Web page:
I also want to share news of some upcoming readings next month in my hometown of Corpus Christi, Texas. At each of these, I will be reading from Everything We Think We Hear as well as Reasons (not) to Dance and other chapbooks:
*)Wednesday, March 9th 2016 Del Mar College, White Library, Room 514: Reading & Book Signing 11am
*)Wednesday, March 9th 2016 Del Mar College, White Library, Room 514: Open Mic feature
*)Thursday, March 10th 2016 Texas A&M University Corpus Christi: Opening Reader for Laurie Ann Guerrero 7pm
I’ll also be spending the afternoon doing a talk/reading at Foy H. Moody High School the Friday of that week.
Happy handing!
José

 

* another excerpt from Reasons (not) to Dance

* holy dancin' castles *
* holy dancin’ castles *

As promised, here is a second installment celebrating the release of my chapbook Reasons (not) to Dance!

Above is another of the ink paintings by Andrea Schreiber that was nominated as a possible cover. This ink painting was specifically inspired by the piece “Spinster,” the text of which is below.

Enjoy!

Spinster – José Angel Araguz 

You want me to tell you about life here. There was a castle where a woman was buried within a wall as a sacrifice. They knew nothing about her except she loved to dance. Later, there was a law against dancing. You knew when someone was breaking the law because the castle would begin to shake. Mother called the woman a saint: only someone who was pure could root out those who wronged. The night my father left, the castle crumbled down. Granted, this is only partly true. It was told to me and I tell you, not because I believe in dancing castles. I believe you have come here wanting stories, and all I have learned are reasons not to dance.

*

Copies of Reasons (not) to Dance can be purchased here.

Happy (not) dancing!

Jose

* new chapbook – Reasons (not) to Dance – released!!!

* new chapbook - eek! *
* new chapbook – eek! *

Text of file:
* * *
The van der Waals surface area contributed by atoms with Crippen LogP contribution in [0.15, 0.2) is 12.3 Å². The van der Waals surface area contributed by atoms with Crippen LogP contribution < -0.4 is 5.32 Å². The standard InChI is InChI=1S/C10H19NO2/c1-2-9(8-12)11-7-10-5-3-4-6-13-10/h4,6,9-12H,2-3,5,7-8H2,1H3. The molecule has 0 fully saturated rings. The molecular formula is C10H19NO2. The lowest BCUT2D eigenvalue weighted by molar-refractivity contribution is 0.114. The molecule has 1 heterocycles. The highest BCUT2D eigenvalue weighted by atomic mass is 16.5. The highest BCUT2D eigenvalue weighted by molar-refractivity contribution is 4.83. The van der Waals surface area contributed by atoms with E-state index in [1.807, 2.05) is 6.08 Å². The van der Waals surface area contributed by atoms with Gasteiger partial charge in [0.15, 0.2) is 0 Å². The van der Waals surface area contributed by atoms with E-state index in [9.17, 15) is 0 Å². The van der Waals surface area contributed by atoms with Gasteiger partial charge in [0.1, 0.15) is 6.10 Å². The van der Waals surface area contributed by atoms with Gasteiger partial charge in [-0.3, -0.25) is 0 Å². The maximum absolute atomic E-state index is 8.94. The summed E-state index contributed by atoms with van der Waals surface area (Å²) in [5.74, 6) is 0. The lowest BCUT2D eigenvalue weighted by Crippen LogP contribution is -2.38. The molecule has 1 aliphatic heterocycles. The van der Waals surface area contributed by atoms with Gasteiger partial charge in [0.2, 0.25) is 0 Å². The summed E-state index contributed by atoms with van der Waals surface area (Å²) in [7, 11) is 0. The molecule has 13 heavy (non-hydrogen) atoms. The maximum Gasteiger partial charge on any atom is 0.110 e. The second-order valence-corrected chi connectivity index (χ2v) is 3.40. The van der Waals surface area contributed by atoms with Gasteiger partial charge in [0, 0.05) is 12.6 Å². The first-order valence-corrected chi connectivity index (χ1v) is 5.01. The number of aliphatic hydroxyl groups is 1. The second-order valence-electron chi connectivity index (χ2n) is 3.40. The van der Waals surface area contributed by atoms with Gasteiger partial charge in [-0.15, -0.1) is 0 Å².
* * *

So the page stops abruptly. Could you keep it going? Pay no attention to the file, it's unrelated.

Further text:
I am happy to announce the release of my new chapbook, Reasons (not) to Dance!

As I’ve mentioned in previous posts, this collection of prose poems and flash fictions imaginatively explores moments of hesitation and celebration in the tradition of the Latin American microcuento as practiced by Ana Maria Shua, Eduardo Galeano, and Agosto Monterroso.

To celebrate, I will be posting short readings throughout the summer. Along with excerpts from the chapbook, I will be sharing some of the artwork that made as well as almost made the cover.

Speaking of which, the ink painting on the cover is by Andrea Schreiber (often referred to on the blog as “Ani”). Here’s the original piece:

* looking *
* looking *

The image was inspired by the piece “Look” which I include below along with a short reading. “Look” was originally published in Blue Earth Review and earned 2nd place (along with another Reasons piece, “Relinquished”) in BER’s 2014 Flash Fiction Contest. Enjoy!

Look

after Kafka

When the afternoon light has turned to evening light and she turns to tell you this, points out the purple as the kind of purple she would want a whole room painted in, and you consider what that room would be like if you stood in it, this purple at every side, when the sky you are both looking at seems different each time you look and in your mind say look to yourself and look because she has been looking and wants you to as well, when she perhaps has even gone as far as to enter that room and close the door behind her and is standing alone with this purple at every side, when all you can do is turn from the purple glints across her eyes and look again at the sky, a deeper purple now that imbues itself on the stones of the church, on the sides of the tree, on the slick of the leaves, on the skin of the couple passing by, a purple distance between them, a purple silence and a purple expression on each of their faces – then it is time to shut the blinds and for a moment stand with her in the completely darkened room and let your eyes and hers adjust.

*

To purchase a copy of Reasons (not) to Dance go here.

Special thanks to Diane Kistner and all the good people at FutureCycle Press!

Also, I now have an author page on both Goodreads and Amazon! Feel free to stop by and share your thoughts on the new chapbook. More excerpts and readings to come throughout the summer!

Happy reasoning!

Jose